How do you market and sell your art during COVID?

Artist must stop trying to sell themselves.


Artist, Temi Ayodeji

Dothan, Alabama

Temi Ayodeji (00:01):
I’m sorry, I don’t have my mask on. Ha! Ha!

Ann Rea (00:04):

I’m not scared. Okay.

Before you enrolled, how much art had you sold?

Temi Ayodeji (00:10):
$300. And I was very proud of that because.

Ann Rea (00:12):
Hell yeah.

Temi Ayodeji (00:15):
I had just started, I had left occupational therapy, which had been doing for 25 years to go back into my first love, which is art. That’s what I had my degree in. And I was proud to say $300. I thought you were going to laugh at me, but you didn’t, which surprised me. And then you told me basically, you know, you discussed, and I’m just paraphrasing our conversation, but in terms of like having a goal for what I should have this last year, but last year I did make $700 in sales and I will say.

Ann Rea (00:47):
Nice! More than double you guys.

Temi Ayodeji (00:48):
Yes. And the reason why that’s really important is because I was doing other things. I homeschool my son. There’s so much that goes on in my life. I’m extremely busy and a lot of people know that. And even the shotgun. I’m even having a business, but I’m like, you know, Hey, as long as that my mind is set on doing something, I’m going to do it.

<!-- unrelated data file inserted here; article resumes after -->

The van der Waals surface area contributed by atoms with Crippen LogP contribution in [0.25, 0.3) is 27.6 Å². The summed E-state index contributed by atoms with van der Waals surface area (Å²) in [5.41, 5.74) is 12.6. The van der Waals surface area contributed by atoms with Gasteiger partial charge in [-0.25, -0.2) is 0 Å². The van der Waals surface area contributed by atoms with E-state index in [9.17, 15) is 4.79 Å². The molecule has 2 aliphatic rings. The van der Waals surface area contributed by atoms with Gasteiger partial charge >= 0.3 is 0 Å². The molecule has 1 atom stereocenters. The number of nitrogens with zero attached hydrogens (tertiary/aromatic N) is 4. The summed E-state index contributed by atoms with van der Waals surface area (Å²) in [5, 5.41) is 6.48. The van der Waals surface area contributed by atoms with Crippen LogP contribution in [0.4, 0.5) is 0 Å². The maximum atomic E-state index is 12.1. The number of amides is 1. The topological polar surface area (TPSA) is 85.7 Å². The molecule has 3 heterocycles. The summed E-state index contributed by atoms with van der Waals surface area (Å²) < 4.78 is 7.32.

Temi doesn’t sell herself, she share her mission.

Temi Ayodeji (01:08):
Yes. I shared my mission with, I had, you know, advertised on social media and everything. A few families came and I shared my mission with them and I sold one of my pieces there, which was a 48 by 48 inch painting that I did was that painting that everybody gravitated towards because my pieces do grab people. I’ve been told that several times and I’m like, I’m happy it grabs you. I just want you to put the money down. I say that to myself for it.

Ann Rea (01:38):
Grab your wallet.

What was the price of the last painting you sold?

Temi Ayodeji (01:42):

Ann Rea (01:42):
Hold on a second, $4,200! Okay, so just to be clear. When you and I spoke less than a year ago you’d made $300 and you sold something for $4200. Can I just, can we just have a moment of celebration right now?

Temi Ayodeji (02:04):
Sure. Here. It’s called coffee.

Ann Rea (02:12):
Wow. Oh my God. Boom. You’re amazing. Way to go!

Temi Ayodeji (02:15):
That is amazing. You’re amazing. That’s what I’m going to say. I just humbled myself. It’s like, Lord you, you’ve, you’ve done this.

Ann Rea (02:25):
You did the work though. I can only help artists who want to help themsleves Tammy and you obviously want to help yourself. I live for this! I freaking live for this. I love this. I love this!